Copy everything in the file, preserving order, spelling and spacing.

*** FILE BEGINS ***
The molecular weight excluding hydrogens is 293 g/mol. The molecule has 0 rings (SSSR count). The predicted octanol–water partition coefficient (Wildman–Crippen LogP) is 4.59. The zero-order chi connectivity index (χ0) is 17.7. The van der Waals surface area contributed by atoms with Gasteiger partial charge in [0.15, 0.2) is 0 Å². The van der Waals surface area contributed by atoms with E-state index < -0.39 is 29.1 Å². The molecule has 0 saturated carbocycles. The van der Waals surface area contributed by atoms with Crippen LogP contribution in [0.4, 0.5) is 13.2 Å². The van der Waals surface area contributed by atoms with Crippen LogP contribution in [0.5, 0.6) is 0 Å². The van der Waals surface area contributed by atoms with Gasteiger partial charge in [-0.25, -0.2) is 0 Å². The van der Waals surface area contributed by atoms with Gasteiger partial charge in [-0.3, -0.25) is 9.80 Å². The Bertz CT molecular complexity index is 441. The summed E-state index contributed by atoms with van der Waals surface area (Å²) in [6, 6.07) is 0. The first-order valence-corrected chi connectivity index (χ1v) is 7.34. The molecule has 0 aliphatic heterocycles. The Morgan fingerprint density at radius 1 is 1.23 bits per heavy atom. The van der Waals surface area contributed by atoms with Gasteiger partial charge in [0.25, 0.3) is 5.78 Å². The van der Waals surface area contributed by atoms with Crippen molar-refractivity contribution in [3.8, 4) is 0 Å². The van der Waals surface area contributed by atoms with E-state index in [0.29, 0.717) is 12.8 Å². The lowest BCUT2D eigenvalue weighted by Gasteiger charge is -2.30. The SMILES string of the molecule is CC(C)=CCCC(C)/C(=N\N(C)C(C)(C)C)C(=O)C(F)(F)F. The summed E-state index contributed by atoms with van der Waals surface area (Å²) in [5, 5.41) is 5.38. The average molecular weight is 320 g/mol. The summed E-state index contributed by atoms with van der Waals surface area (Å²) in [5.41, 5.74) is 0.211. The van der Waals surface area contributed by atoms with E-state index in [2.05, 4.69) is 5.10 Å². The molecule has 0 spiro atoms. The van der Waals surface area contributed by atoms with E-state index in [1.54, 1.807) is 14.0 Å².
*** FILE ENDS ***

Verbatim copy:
The molecular weight excluding hydrogens is 293 g/mol. The molecule has 0 rings (SSSR count). The predicted octanol–water partition coefficient (Wildman–Crippen LogP) is 4.59. The zero-order chi connectivity index (χ0) is 17.7. The van der Waals surface area contributed by atoms with Gasteiger partial charge in [0.15, 0.2) is 0 Å². The van der Waals surface area contributed by atoms with E-state index < -0.39 is 29.1 Å². The molecule has 0 saturated carbocycles. The van der Waals surface area contributed by atoms with Crippen LogP contribution in [0.4, 0.5) is 13.2 Å². The van der Waals surface area contributed by atoms with Crippen LogP contribution in [0.5, 0.6) is 0 Å². The van der Waals surface area contributed by atoms with Gasteiger partial charge in [-0.25, -0.2) is 0 Å². The van der Waals surface area contributed by atoms with Gasteiger partial charge in [-0.3, -0.25) is 9.80 Å². The Bertz CT molecular complexity index is 441. The summed E-state index contributed by atoms with van der Waals surface area (Å²) in [6, 6.07) is 0. The first-order valence-corrected chi connectivity index (χ1v) is 7.34. The molecule has 0 aliphatic heterocycles. The Morgan fingerprint density at radius 1 is 1.23 bits per heavy atom. The van der Waals surface area contributed by atoms with Gasteiger partial charge in [0.25, 0.3) is 5.78 Å². The van der Waals surface area contributed by atoms with Crippen molar-refractivity contribution in [3.8, 4) is 0 Å². The van der Waals surface area contributed by atoms with E-state index in [0.29, 0.717) is 12.8 Å². The lowest BCUT2D eigenvalue weighted by Gasteiger charge is -2.30. The SMILES string of the molecule is CC(C)=CCCC(C)/C(=N\N(C)C(C)(C)C)C(=O)C(F)(F)F. The summed E-state index contributed by atoms with van der Waals surface area (Å²) in [5, 5.41) is 5.38. The average molecular weight is 320 g/mol. The summed E-state index contributed by atoms with van der Waals surface area (Å²) in [5.41, 5.74) is 0.211. The van der Waals surface area contributed by atoms with E-state index in [2.05, 4.69) is 5.10 Å². The molecule has 0 spiro atoms. The van der Waals surface area contributed by atoms with E-state index in [1.54, 1.807) is 14.0 Å².